Back in the 80s Vampire/AIDs mash-ups were popular. Less so now, though if you look at something like Helix (season 2) and look on the immortals as stand-in vampires who don’t feed on humanity, they just want to “manage” them, then I guess fear about pandemics has replaced it, because of Ebola.

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        Harlander says:

        For some reason, I’m seeing a whole lot of media lately with groups trying to forestall a Malthusian catastrophe, often by killing loads of people, Helix among them.

        I guess this is just indicative of the timelessness of worrying about Malthusian catastrophes (and possibly the widespread nature of the urge to kill loads of people)

        • frightlever says:

          Yeah. We could kill two birds with one stone, simply invade Malthusia and wipe out all those Malthusian bastards once and for all.

          But yeah. Though “The Happening” was 2008, so that’s getting on for being not so recent.

  4. EhexT says:

    Scary vampires? Fright Night.
    One of the few instances in which you’ll see a true original vampire – a predatory monster without any moral qualms or feelings.
    The original Vampire isn’t a sexy semi-rapist, but a sadist or sociopath with superpowers. See “The Vampyre” by Polidori.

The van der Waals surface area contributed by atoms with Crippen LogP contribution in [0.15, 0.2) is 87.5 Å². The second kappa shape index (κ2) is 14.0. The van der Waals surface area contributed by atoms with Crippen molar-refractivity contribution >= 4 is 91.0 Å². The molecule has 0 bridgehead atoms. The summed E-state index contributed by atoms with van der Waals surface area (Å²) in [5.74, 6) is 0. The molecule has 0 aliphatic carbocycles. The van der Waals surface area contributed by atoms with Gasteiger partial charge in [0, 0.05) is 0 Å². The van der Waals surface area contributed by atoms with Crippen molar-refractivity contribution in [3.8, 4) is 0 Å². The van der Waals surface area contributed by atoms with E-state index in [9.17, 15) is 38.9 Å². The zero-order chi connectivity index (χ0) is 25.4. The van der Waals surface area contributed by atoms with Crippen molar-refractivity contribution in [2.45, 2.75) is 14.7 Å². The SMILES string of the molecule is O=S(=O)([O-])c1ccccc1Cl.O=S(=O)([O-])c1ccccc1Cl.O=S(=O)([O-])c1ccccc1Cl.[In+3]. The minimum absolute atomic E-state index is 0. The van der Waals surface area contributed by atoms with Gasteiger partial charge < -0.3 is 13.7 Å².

Since the alt-text brings up Stoker, interestingly the original opening chapters of Dracula were a lot more gender neutral, since it hints that Dracula wasn’t the only Vampire in Europe and was actually competing with a female Vampire overlord.

  5. elasticman says:

    Re: the first image’s alt-text: feast your gluttonous eyes on the bignitude.

    link to bulwer-lytton.com

  6. plugav says:

    I’d say The Strain (the TV adaptation at least) does a very interesting thing with vampires. The core of the story is pretty much lifted from Dracula, but instead of relying on satanic powers, the monsters exploit human fears and greed to further their plot. I’m not sure how scary that is, in the end, but it certainly feels refreshing.

    (And I know that vampires manipulating our institutions against us is also the premise of Vampire: The Masquerade, but that’s never really a source of horror in the game, because the players are the ones doing it.)

    • Emeraude says:

      I so much wanted to like The Strain, some individual scenes are so powerful – especially visually, but overall I was very disappointed by the script. Writing killed it for me.

      Vampire: The Masquerade, but that’s never really a source of horror in the game, because the players are the ones doing it.

      If you ask me, that’s th main reason why/how it should be a source of horror to players.